The cost-effectiveness of home health: A case presentation: Home health care is a cost-effective alternative to institutionalization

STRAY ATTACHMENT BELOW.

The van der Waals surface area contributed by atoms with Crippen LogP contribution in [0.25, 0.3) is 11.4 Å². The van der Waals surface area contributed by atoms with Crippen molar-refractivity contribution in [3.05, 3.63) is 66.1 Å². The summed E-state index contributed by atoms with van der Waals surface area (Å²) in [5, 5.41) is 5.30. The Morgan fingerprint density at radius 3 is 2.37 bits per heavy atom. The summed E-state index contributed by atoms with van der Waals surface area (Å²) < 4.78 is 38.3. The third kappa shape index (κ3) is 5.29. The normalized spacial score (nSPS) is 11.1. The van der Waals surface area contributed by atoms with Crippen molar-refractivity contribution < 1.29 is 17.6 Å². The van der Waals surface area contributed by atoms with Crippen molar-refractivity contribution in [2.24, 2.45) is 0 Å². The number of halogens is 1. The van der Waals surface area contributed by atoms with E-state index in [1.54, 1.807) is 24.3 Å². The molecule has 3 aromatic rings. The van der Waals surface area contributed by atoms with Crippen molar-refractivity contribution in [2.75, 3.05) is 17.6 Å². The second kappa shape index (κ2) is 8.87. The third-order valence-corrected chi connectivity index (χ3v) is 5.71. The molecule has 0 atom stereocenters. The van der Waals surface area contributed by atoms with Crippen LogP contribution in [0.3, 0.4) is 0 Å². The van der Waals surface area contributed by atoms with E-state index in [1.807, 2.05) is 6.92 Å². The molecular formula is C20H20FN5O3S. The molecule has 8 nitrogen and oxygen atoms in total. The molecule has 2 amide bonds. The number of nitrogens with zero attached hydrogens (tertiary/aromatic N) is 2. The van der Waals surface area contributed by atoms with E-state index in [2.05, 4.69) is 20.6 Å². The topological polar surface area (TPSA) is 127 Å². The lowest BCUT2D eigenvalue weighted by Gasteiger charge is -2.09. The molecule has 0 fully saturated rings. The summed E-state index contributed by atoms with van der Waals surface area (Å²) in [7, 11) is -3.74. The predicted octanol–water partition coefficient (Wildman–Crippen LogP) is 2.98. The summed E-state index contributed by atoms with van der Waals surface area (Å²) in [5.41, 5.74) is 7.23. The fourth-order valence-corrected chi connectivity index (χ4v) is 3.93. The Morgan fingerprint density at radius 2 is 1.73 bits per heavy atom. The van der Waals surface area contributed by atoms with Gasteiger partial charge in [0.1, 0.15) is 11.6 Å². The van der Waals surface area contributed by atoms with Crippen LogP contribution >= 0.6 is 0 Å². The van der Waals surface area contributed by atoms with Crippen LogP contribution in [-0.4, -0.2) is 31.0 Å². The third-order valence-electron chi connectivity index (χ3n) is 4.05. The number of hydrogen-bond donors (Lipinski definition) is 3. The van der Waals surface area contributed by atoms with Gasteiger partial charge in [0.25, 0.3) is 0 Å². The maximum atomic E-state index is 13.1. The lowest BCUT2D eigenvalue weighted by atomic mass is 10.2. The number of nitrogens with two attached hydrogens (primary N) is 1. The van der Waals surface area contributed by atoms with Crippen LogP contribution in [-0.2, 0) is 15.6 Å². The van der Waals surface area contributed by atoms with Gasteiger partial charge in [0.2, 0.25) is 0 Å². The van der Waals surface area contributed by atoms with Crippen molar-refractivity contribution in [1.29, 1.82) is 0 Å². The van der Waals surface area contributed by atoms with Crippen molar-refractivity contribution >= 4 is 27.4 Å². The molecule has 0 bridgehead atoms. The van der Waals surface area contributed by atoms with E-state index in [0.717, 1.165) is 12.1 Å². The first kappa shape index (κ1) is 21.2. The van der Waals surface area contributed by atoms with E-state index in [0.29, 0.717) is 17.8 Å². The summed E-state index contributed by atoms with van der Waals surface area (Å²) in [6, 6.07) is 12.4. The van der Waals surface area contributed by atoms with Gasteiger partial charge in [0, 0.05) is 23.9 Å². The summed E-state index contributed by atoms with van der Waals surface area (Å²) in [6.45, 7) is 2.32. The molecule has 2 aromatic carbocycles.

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<ul><li><p>The Cost-effectiveness of Homc Health: A Case Presentation Home health care is a cost-effective alternative to institutionalization. </p><p>BY ANN WALKER </p><p>T he growth of the over 65 population and the in- crease in the cost of institutional long-term care have stimulated interest in home health care. The </p><p>chronic illness and accompanying decreased ability to perform activities of daily living that accompany chronic illness of this population can be treated more cost-effec- tively in the home. </p><p>The case presented is a description of a single unit of study--a person in need of supportive living in the com- munity. Names are changed in this report to ensure fam- ily confidentiality. </p><p>Mary is a 70-year-old black woman with a history of mild dementia and a significant weight loss slowly pro- gressing over a 3-year period. She lives in a poor urban neighborhood in north Philadelphia. </p><p>Her companion and caretaker, Thomas, a 60-year-old black man, is worried about Mary. It is becoming in- creasingly difficult for him to provide the total care that Mary requires. Thomas calls a phone number he sees ad- vertised on television for persons in his situation. He is referred to a social service agency, Counseling for Caregivers, that provides referral and information and education and counseling for families caring for frail, elderly relatives. A social worker confers with Thomas by telephone and determines that medical and nursing ser- vices are needed. The social worker consults with a physician who requests an evaluation from a nurse at our home health agency. </p><p>Initial Assessment </p><p>The nurse visits Mary in her third-floor, two-room, cold, dark apartment. Mary is lying on a cot, totally dependent on </p><p>ANN WALKER, BSN, is director of Home Health Services at Philadelphia Geriatric Center. GERIATR NURS 1996;17:37-40 Copyright 9 1996 by Mosby-Year Book, Inc. 0197-4572/96/$5.00 + 0 34/1/69966 </p><p>Thomas for all daily living activities. She is emaciated and dehydrated and has six pressure ulcers (Table 1). She relies on Thomas to carry her to the bathroom three times daily for bowel and bladder management. There are bowel and bladder incontinence episodes in between these times. Thomas and Mary are not using a bedpan or commode. Mary is alert and oriented, but she refuses to eat and is un- able to ambulate. Thomas reports that Mary was in a nurs- ing home 6 years ago, but he took her home and has been caring for her since. She has not seen a physician in 6 years. Past history reveals short periods of a few days of refusing to eat or walk over the years, but this episode has lasted 2 weeks. Mary is not taking any medication and denies pain. Vital signs are within normal limits. </p><p>The nurse identifies wound care, nutritional status, and mobility as priorities. She reports her assessment and nursing diagnosis to the physician, who concurs with her plan for wound care (Table 1), nutrition instruction, in- struction in the care of the immobile patient, and use of a multivitamin with iron and Ensure supplement. </p><p>Weeks One and Two </p><p>Social support as defined by Kahn ~ is an interpersonal transaction that includes the expression of positive affect of one person toward another, the endorsement of another person's behavior, and the giving of aid to another. Mary's social support network is very limited. Her son lives out of town and is unavailable to assist Thomas in her care. Thomas is a 60-year-old unemployed man who is able and willing to care for Mary. The nurse instructs him in wound care, nutrition, incontinence care, turning, positioning, and exercise. A home health aide is sent to supplement the personal care, provide respite for Thomas, and continue the turning and exercise schedule established by the nurse. Because Mary's social support network is so limited, a social worker is involved to link Mary with community resources that will expand her </p><p>GERIATRIC NURSING Volume 17, Number 1 Walker 37 </p></li><li><p>TABLE 1. DESCRIPTION OF SIX PRESSURE ULCERS, CARE, TREATMENT AND PROGRESS </p><p>Location Admission One week Fifth week Six weeks </p><p>Right shoulder Stage 2 3x5 cm Stage 2 23 cm Healed </p><p>Sacrum Stage 3 69 cm Stage 3 107 cm Stage 2 134 cm </p><p>Right upper hip Stage 2 43 cm Stage 2 5x3 cm Stage 3 46 cm </p><p>Right lower hip Stage 2 85 cm Stage 2 6x6 cm Stage 3 3x6 cm </p><p>Right ankle Stage 2 22 cm Stage 2 22 cm Healed </p><p>Left hip Stage 2 66 cm Stage 2 106 cm Stage 2 46 cm </p><p>Treatment 1) Normal saline wet to 1) Cleanse sacral ulcer Report assessment to dry dressing applied with wound cleanser, physician, request to sacrum daily </p><p>2) Apply hydrocolloid dressing to all others </p><p>Other Instruct Thomas in use of skin cleanser foam and moisture barrier BID and PRN after any incontinence </p><p>apply gel wound dressing, ET to evaluate cover with DSD TID &amp; PRN </p><p>2) Same as sacral for others except cover with transparent adhesive dressing daily </p><p>DSD, Dry, sterile dressing; TiD, three times a day; PRN, as required; ET, enterostomal therapist; BID, two times a day. </p><p>Healed </p><p>Stage 2 (with 5x3 cm undermining) </p><p>Stage 3 4x3 cm </p><p>Stage 3 56 cm </p><p>Healed </p><p>Stage 3 34 cm </p><p>1) Apply enzymatic debriding agent with saline impregnated gauze dressing </p><p>2) Apply skin sealant around all ulcers </p><p>3) Vitamin C 1000 mg daily 4) ET noted air mattress </p><p>not functioning, reported to vendor and fixed </p><p>social support network. The social worker arranges Meals on Wheels, medical assistance coverage, and linkage with a local senior center where a social worker will be assigned to monitor the case on a long-term basis. </p><p>The nurse orders a hospital bed, air mattress, and bedside commode and instructs Thomas and the home health aide in their use. The physician makes a home visit, examines Mary, and concurs with the nursing plan of care. A wheelchair is obtained, and an out-of-bed </p><p>The chronic illness and </p><p>accompanying decreased ability to </p><p>perform activities of daily living </p><p>that accompany chronic illness of </p><p>this population can be treated </p><p>more cost-effectively in the home. </p><p>schedule is initiated. The physical therapist visits twice to establish a safe transfer and exercise program. The physical therapist instructs Thomas, the nurse, and the home health aide in the transfer and exercise program. Thomas is primarily responsible for implementing the program, with assistance and guidance from the nurse and home health aide. </p><p>Week Three </p><p>Mary continues to eat and drink sporadically, and Thomas is instructed to encourage her to eat small amounts throughout the day. There are problems with diarrhea when Ensure intake is increased to greater than four cans, so in- take is limited to four cans, and the diarrhea subsides. </p><p>Week Four </p><p>During the fourth week of home health care, Mary has development of an upper respiratory infection that is treated with antibiotics and cough medicine. During this time her appetite decreases, and she only wants candy and sweets to eat. A 24-hour diet and fluid log and the use of candy as a reward system helps Mary re- turn to compliance with her nutrition program. To mon- itor compliance with the nutrition program, an accurate system for weighing Mary is devised. A sturdy scale is purchased by Thomas, and he is instructed to weigh himself first and record his weight. He then weighs him- self arid Mary together and subtracts his weight from the total. Mary's weight is 53 pounds. The diet and fluid log are continued, and round-the-clock feedings are encour- aged. The upper respiratory infection subsides. </p><p>Week Five </p><p>During the fifth week, Mary is transferring, with a one- person assist, out of bed to a chair for an hour twice daily. </p><p>38 Walker January/February 1996 GERIATRIC NURSING </p></li><li><p>Eleven weeks Fourteen weeks </p><p>Healed Healed </p><p>Stage 2 2xl cm Stage 1 2x3 cm </p><p>Healed Healed </p><p>Stage 2 2x3 cm Stage 1 2x2 cm </p><p>Healed Healed </p><p>Stage 2 2x3 cm Healed </p><p>1) To left hip apply Duoderm 2) Cleanse right hip &amp; sacrum- </p><p>with normal saline solution then apply Transorb every 3 to 5 days </p><p>At 16 weeks all decubitus ulcers were healed, </p><p>treatment was discontinued, </p><p>Pressure mattress was discontinued. </p><p>She is eating an adequate diet and tolerating four cans of Ensure daily. Thomas is providing the wound care and following the turning and exercise schedule. Incontinent episodes have decreased with the use of a bedside com- mode. The nurse is visiting to assess the wounds and con- tinue teaching the care of the immobile patient and monitor the exercise program. Pressure ulcer healing has reached a plateau, and an enterostomal nurse evaluation is requested. Wound care is modified (Table 1). </p><p>Week Eight </p><p>At the end of 8 weeks of treatment, Mary's wounds are healing and her weight is 58 pounds. She is tolerating being out of bed for longer periods of time, and physical therapy reenters the case. </p><p>Months Three and Four </p><p>For the next 2 months, physical therapy works on pro- gressive ambulation training and strengthening exercises. Mary progresses from needing the assistance of two peo- ple to ambulating a few steps to walking independently with a walker for 60 feet. Mary's physical therapy progress would not have been successful without the full participa- tion of Thomas. Mary's judgment and follow-through are poor, and she requires constant reinforcement. </p><p>The nurse continues to visit to assess Mary's nutrition and wound status. The home health aide visits to assist </p><p>TABLE 2. COST COMPARISON OF HOME HEALTH CASE VERSUS SKILLED </p><p>NURSING FACILITY STAY </p><p>1993 Costs </p><p>Skilled nursing $263/day facility charges </p><p>Home health case charges </p><p>182 days $47,866 of care* </p><p>Nurse $66/visit 58 visits $3828 </p><p>Physical therapy $77/visit 22 visits $1694 </p><p>Aide $46/visit 29 visits $1334 </p><p>Social worker $75/visit 2 visits $150 </p><p>Wound care $1082 supplies </p><p>Total 111 visits $8088 * Mary received 111 home health visits over a 182-day period. </p><p>with personal care and reinforce the exercise and ambu- lation regime as instructed by the physical therapist. </p><p>Months Five and Six </p><p>During this time, the nurse decreases her visits to every other week to evaluate reports from Thomas, con- tinue nutrition and skin assessment, and reinforce the prior teaching. The home health aide is discontinued be- cause Thomas demonstrates the ability to manage Mary's personal care and exercise and ambulation pro- gram. Arrangements are made for transportation to the </p><p>Home health care is a humane </p><p>and compassionate way to deliver </p><p>health care and supportive services. </p><p>physician's office for monthly checkups. Mary is linked to a nearby senior center, where the social worker mon- itors her progress. Meals on Wheels, transportation, respite, and homemaker needs can be provided through the senior center. The social worker can refer Mary back to home health services should her condition deterio- rate. </p><p>Follow-up </p><p>Mary keeps her follow-up appointment with the physi- cian a month after her discharge from home health. Her weight is stable at 65 pounds, and she is pressure ulcer free, continent, and ambulatory. This seemed like a hope- less case in the beginning, but with good team work by the home health staff and an "able and willing" caregiver, a satisfying outcome has been achieved. </p><p>GERIATRIC NURSING Volume 17, Number 1 Walker 39 </p></li><li><p>Home health care is a cost-effective alternative to in- stitutionalization. With data from Basic Statistics about Home Care 1993, 2 it is possible to document a savings of $39,778 (Table 2). This assumes that Mary would have spent the 182 days that she received home health care in a skilled nursing facility. Mary's medical problems of malnutrition, dehydration, anemia, pressure ulcers, and her extensive 'rehabilitation needs qualify her for this level of care. Additionally, there is the possibility of a longer stay as a result of nosocomial infections and other institutional-generated impediments to recovery. Cost-ef- fectiveness is not the only rationale for home health care. </p><p>Home health care is a humane and compassionate way to deliver health care and supportive services. Home care reinforces and supplements the care provided by family and friends and maintains the recipient's dignity and in- dependence, qualities that are all too often lost even in the best institutions. 2 </p><p>REFERENCES </p><p>1. Kahn R. Aging and social support. Presented at the Meeting of the American Association for the Advancement of Science, Washington D.C., May 1978. </p><p>2. Halamandaris V. Basic statistics about home care 1993. Washington, D.C.: National Association for Home Care, 1993. </p><p>CALL FOR NGNA SECTION MANUSCRIPTS </p><p>NGNA MEMBERS: Do you want to publish the findings of your research or give an account of a suc- cessful nursing project in GERIATRIC NURSING? The NGNA would like to showcase your efforts! </p><p>We are interested in innovative projects involving gerontological nurses and their clients. Tell us about clinical educational programs you have developed. Describe nursing research you have conducted in gerontology nursing. We want to hear about long-term care issues as well as those in home care and acute care. Have you developed a new NGNA chapter in your region? Share your experiences with your fellow members! </p><p>Query letters are welcome (but not necessary). Send correspondence and manuscripts to: </p><p>Ann Schmidt Luggen, PhD, RN NGNA Editor, Geriatric Nursing Northern Kentucky University Department of Nursing Highland Heights, KY 41099-1202 </p><p>See the "Information for Authors" pages in the front of the journal for editorial policies and guidelines for manuscript preparation. </p><p>Let us hear from you! </p><p>40 Walker January/February 1996 GERIATRIC NURSING </p></li></ul>